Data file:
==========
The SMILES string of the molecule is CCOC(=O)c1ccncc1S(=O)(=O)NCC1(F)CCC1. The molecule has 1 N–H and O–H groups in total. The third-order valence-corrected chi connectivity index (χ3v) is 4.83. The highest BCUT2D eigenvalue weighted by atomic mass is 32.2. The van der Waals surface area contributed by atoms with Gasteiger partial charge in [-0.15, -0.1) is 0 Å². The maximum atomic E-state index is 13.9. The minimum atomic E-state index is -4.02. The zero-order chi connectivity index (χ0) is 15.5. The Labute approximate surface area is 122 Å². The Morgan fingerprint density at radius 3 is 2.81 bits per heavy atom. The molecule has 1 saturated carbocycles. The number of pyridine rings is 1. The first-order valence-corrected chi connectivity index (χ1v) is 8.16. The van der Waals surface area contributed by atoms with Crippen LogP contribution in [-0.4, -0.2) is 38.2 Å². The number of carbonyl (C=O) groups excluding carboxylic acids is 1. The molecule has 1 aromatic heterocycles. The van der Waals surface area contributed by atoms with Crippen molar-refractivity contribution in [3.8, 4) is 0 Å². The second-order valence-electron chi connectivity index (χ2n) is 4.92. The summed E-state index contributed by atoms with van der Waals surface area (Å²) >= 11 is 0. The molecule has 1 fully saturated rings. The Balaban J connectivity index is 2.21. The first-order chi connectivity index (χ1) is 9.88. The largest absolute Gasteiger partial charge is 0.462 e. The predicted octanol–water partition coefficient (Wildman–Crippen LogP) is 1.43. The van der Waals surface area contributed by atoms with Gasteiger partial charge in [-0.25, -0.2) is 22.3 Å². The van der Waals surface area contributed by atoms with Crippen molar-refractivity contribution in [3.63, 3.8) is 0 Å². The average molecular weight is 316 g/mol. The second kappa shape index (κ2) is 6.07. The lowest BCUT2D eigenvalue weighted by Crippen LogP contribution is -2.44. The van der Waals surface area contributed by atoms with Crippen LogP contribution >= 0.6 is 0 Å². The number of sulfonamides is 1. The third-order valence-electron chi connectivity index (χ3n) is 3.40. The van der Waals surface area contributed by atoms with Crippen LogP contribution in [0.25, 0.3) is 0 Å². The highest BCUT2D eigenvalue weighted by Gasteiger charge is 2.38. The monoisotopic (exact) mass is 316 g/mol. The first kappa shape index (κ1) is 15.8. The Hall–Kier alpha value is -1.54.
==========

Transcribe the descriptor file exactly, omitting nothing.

The SMILES string of the molecule is CCOC(=O)c1ccncc1S(=O)(=O)NCC1(F)CCC1. The molecule has 1 N–H and O–H groups in total. The third-order valence-corrected chi connectivity index (χ3v) is 4.83. The highest BCUT2D eigenvalue weighted by atomic mass is 32.2. The van der Waals surface area contributed by atoms with Gasteiger partial charge in [-0.15, -0.1) is 0 Å². The maximum atomic E-state index is 13.9. The minimum atomic E-state index is -4.02. The zero-order chi connectivity index (χ0) is 15.5. The Labute approximate surface area is 122 Å². The Morgan fingerprint density at radius 3 is 2.81 bits per heavy atom. The molecule has 1 saturated carbocycles. The number of pyridine rings is 1. The first-order valence-corrected chi connectivity index (χ1v) is 8.16. The van der Waals surface area contributed by atoms with Crippen LogP contribution in [-0.4, -0.2) is 38.2 Å². The number of carbonyl (C=O) groups excluding carboxylic acids is 1. The molecule has 1 aromatic heterocycles. The van der Waals surface area contributed by atoms with Crippen molar-refractivity contribution in [3.8, 4) is 0 Å². The second-order valence-electron chi connectivity index (χ2n) is 4.92. The summed E-state index contributed by atoms with van der Waals surface area (Å²) >= 11 is 0. The molecule has 1 fully saturated rings. The Balaban J connectivity index is 2.21. The first-order chi connectivity index (χ1) is 9.88. The largest absolute Gasteiger partial charge is 0.462 e. The predicted octanol–water partition coefficient (Wildman–Crippen LogP) is 1.43. The van der Waals surface area contributed by atoms with Gasteiger partial charge in [-0.25, -0.2) is 22.3 Å². The van der Waals surface area contributed by atoms with Crippen molar-refractivity contribution in [3.63, 3.8) is 0 Å². The average molecular weight is 316 g/mol. The second kappa shape index (κ2) is 6.07. The lowest BCUT2D eigenvalue weighted by Crippen LogP contribution is -2.44. The van der Waals surface area contributed by atoms with Crippen LogP contribution >= 0.6 is 0 Å². The number of sulfonamides is 1. The third-order valence-electron chi connectivity index (χ3n) is 3.40. The van der Waals surface area contributed by atoms with Crippen LogP contribution in [0.25, 0.3) is 0 Å². The highest BCUT2D eigenvalue weighted by Gasteiger charge is 2.38. The monoisotopic (exact) mass is 316 g/mol. The first kappa shape index (κ1) is 15.8. The Hall–Kier alpha value is -1.54.